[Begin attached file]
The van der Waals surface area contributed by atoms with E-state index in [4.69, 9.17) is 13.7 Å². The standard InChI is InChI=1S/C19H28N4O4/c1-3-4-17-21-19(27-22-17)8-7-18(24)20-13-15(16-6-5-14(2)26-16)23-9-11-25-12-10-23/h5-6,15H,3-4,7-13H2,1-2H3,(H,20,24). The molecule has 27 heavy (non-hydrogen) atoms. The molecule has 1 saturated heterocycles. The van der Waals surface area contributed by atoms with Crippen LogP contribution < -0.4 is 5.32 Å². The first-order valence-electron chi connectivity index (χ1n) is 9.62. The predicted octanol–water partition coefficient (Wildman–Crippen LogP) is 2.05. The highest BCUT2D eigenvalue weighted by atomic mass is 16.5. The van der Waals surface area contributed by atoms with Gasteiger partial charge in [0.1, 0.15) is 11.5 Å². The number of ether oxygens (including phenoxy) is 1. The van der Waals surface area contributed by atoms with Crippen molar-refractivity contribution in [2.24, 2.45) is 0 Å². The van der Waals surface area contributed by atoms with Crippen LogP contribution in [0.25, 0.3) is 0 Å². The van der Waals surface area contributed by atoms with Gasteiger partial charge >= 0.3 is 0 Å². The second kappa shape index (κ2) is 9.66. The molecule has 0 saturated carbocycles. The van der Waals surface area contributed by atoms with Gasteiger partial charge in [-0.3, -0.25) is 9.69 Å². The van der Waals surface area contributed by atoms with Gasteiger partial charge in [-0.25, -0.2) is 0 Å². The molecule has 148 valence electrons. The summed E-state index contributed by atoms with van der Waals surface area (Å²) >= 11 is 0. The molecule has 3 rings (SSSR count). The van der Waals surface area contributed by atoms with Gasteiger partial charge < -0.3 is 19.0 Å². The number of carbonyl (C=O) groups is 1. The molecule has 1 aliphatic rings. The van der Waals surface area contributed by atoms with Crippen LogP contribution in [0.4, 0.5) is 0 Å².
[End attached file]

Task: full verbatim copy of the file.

The van der Waals surface area contributed by atoms with E-state index in [4.69, 9.17) is 13.7 Å². The standard InChI is InChI=1S/C19H28N4O4/c1-3-4-17-21-19(27-22-17)8-7-18(24)20-13-15(16-6-5-14(2)26-16)23-9-11-25-12-10-23/h5-6,15H,3-4,7-13H2,1-2H3,(H,20,24). The molecule has 27 heavy (non-hydrogen) atoms. The molecule has 1 saturated heterocycles. The van der Waals surface area contributed by atoms with Crippen LogP contribution < -0.4 is 5.32 Å². The first-order valence-electron chi connectivity index (χ1n) is 9.62. The predicted octanol–water partition coefficient (Wildman–Crippen LogP) is 2.05. The highest BCUT2D eigenvalue weighted by atomic mass is 16.5. The van der Waals surface area contributed by atoms with Gasteiger partial charge in [0.1, 0.15) is 11.5 Å². The number of ether oxygens (including phenoxy) is 1. The van der Waals surface area contributed by atoms with Crippen molar-refractivity contribution in [2.24, 2.45) is 0 Å². The van der Waals surface area contributed by atoms with Crippen LogP contribution in [0.25, 0.3) is 0 Å². The van der Waals surface area contributed by atoms with Gasteiger partial charge >= 0.3 is 0 Å². The second kappa shape index (κ2) is 9.66. The molecule has 0 saturated carbocycles. The van der Waals surface area contributed by atoms with Gasteiger partial charge in [-0.3, -0.25) is 9.69 Å². The van der Waals surface area contributed by atoms with Gasteiger partial charge in [-0.25, -0.2) is 0 Å². The molecule has 148 valence electrons. The summed E-state index contributed by atoms with van der Waals surface area (Å²) >= 11 is 0. The molecule has 3 rings (SSSR count). The van der Waals surface area contributed by atoms with Gasteiger partial charge < -0.3 is 19.0 Å². The number of carbonyl (C=O) groups is 1. The molecule has 1 aliphatic rings. The van der Waals surface area contributed by atoms with Crippen LogP contribution in [0.4, 0.5) is 0 Å².